Wailua Falls: Located near Hana, Wailua Falls is easily accessible from the road and offers a perfect photo opportunity without requiring a lengthy hike. Arrive early in the morning to catch the falls bathed in soft sunlight, or if you're adventurous, find the path that leads you to the top for an even more spectacular view. Wailua Falls is one of the last waterfalls you'll encounter before reaching Hana.
Hana Town: Hana Town allows you to experience the spirit of old Hawaii. It's a great place to take a break from driving, enjoy some homemade banana bread, or indulge in local cuisine. Visit the Hasegawa General Store to get a sense of local life and perhaps pick up some souvenirs or snacks for the road back.
10. A 15-20-minute drive from Hana Town, the Seven Sacred Pools at 'Ohe'o is located within Haleakalā National Park. This series of beautiful cascading waterfalls and plunge pools is a marvel to witness. Take a hike along the Kuloa Point Trail to access the pools. This stop could serve as an alternative to Wailua Falls for those particularly interested in natural swimming formations.
11. Hamoa Beach: Also located near Hana Town, Hamoa Beach is consistently rated as one of Maui's most beautiful beaches. It's an ideal place for sunbathing, swimming, or simply appreciating the natural beauty around you. Bring a snorkeling set, as the clear waters offer a good chance to see a variety of exotic fish and maybe even sea turtles.
12. Koki Beach: Just a short drive from Hana Town, Koki Beach is generally less crowded than Hamoa and equally stunning, offering another excellent option for beachgoers. If you're a surfer, bring your board—Koki Beach offers some great waves that are less crowded, giving you more space to catch the perfect ride.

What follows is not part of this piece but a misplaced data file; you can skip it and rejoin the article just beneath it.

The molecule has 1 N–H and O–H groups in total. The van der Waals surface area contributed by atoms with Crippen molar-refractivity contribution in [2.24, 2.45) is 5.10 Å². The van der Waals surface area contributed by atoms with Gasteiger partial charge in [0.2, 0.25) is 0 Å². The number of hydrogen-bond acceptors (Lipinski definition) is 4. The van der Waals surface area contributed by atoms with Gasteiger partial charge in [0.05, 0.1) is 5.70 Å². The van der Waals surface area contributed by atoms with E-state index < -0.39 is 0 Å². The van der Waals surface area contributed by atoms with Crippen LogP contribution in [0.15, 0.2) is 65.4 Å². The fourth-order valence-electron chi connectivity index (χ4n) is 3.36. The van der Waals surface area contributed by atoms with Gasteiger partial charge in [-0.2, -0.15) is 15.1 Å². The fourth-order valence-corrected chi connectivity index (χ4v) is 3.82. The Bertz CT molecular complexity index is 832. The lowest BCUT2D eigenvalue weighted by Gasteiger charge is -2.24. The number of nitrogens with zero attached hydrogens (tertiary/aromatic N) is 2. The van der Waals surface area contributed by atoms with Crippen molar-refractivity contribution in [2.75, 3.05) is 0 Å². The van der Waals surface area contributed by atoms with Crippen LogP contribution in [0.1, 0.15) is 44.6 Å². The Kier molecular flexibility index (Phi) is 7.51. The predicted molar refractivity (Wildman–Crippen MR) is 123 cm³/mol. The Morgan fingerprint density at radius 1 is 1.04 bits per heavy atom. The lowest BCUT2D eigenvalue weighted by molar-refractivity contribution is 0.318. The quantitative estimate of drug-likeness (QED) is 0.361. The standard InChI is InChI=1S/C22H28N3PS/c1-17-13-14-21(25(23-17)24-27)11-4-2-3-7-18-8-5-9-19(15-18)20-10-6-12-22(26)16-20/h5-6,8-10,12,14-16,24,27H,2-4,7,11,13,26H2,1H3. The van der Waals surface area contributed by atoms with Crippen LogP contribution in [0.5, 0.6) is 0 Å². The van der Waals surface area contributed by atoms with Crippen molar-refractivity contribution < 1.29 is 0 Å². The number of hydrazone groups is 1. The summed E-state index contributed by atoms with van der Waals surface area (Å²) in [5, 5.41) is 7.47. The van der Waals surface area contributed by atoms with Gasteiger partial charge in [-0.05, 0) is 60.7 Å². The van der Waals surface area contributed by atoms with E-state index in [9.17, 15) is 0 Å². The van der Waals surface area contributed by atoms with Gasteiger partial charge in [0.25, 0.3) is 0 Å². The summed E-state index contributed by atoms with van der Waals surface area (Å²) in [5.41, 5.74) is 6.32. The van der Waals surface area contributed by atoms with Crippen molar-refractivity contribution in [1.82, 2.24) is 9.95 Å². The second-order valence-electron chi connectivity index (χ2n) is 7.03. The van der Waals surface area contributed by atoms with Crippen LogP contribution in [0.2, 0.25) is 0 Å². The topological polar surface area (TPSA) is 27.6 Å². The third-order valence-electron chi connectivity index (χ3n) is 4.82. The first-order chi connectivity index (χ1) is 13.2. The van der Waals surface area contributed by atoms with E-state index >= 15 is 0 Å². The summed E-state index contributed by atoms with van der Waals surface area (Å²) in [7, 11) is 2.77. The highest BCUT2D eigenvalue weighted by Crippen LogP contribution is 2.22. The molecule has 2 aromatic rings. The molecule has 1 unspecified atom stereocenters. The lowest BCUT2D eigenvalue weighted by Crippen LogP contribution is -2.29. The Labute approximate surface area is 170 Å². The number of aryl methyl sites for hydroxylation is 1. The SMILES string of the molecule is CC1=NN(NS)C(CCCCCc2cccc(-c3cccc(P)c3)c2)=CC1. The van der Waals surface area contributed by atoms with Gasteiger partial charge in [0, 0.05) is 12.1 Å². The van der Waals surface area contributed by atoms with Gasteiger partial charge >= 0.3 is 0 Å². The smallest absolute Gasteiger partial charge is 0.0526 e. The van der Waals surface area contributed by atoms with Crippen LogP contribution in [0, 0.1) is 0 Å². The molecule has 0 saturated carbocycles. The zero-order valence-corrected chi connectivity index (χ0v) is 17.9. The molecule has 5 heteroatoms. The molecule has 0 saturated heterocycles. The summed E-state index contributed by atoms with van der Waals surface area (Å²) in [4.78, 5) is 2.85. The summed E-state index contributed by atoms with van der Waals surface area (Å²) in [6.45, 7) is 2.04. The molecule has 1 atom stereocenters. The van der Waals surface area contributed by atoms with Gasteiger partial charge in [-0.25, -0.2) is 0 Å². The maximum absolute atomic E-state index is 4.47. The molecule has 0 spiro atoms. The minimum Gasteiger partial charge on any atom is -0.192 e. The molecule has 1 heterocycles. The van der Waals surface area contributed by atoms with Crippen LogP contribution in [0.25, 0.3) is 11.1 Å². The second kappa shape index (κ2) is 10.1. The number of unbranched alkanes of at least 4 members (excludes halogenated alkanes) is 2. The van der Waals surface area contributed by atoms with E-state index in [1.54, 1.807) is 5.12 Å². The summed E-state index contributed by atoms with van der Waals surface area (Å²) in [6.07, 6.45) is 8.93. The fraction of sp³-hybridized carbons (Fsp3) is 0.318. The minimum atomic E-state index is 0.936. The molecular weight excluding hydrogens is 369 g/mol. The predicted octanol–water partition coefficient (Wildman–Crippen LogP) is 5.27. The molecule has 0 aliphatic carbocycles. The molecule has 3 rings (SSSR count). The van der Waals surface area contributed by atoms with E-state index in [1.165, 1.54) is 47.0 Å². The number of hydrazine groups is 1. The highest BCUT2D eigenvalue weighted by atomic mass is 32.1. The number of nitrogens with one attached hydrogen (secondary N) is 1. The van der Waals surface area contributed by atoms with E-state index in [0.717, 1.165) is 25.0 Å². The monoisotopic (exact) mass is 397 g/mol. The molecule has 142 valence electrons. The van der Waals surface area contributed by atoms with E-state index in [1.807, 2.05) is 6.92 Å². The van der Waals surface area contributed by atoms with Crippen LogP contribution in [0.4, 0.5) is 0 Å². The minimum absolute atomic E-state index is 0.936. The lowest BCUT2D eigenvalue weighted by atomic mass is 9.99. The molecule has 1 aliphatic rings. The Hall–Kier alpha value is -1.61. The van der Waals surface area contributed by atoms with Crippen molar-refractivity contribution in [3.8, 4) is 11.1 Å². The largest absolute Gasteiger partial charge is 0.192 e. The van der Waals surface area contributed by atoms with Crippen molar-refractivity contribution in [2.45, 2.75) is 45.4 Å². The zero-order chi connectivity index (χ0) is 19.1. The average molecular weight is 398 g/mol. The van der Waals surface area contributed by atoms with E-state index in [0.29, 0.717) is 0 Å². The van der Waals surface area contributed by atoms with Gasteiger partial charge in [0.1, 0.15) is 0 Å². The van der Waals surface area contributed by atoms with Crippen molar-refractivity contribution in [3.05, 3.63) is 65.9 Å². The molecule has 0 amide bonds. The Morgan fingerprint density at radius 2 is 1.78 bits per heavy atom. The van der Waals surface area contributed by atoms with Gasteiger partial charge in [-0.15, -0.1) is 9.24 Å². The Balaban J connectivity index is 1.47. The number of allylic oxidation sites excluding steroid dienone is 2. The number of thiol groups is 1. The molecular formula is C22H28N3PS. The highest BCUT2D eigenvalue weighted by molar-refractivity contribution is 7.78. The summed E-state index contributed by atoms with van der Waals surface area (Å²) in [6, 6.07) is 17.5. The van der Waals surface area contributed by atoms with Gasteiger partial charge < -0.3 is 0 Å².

13. Kahanu Garden: Also situated near Hana, this botanical garden provides a tranquil environment to learn about native Hawaiian plants as well as exotic plant species from around the world. Make sure to visit the Pi'ilanihale Heiau, a historically significant Hawaiian temple located within the garden, to immerse yourself in the culture and history.
14. Pipiwai Trail: Situated in Haleakala National Park near Hana, the Pipiwai Trail leads you through mesmerizing bamboo forests and culminates at the breathtaking Waimoku Falls. Take some time in the bamboo forest; stop for a while and listen to the sound of the wind rustling through the bamboo. It's a surreal experience unique to the hike to Waimoku Falls.
If the idea of winding through 64.4 miles of narrow, serpentine roads gives you pause, don't worry—you can still experience the magic of the Hana Highway without ever touching the steering wheel. That's where Road to Hana tours come in as an excellent option for those who prefer a less hands-on approach to exploring this iconic route.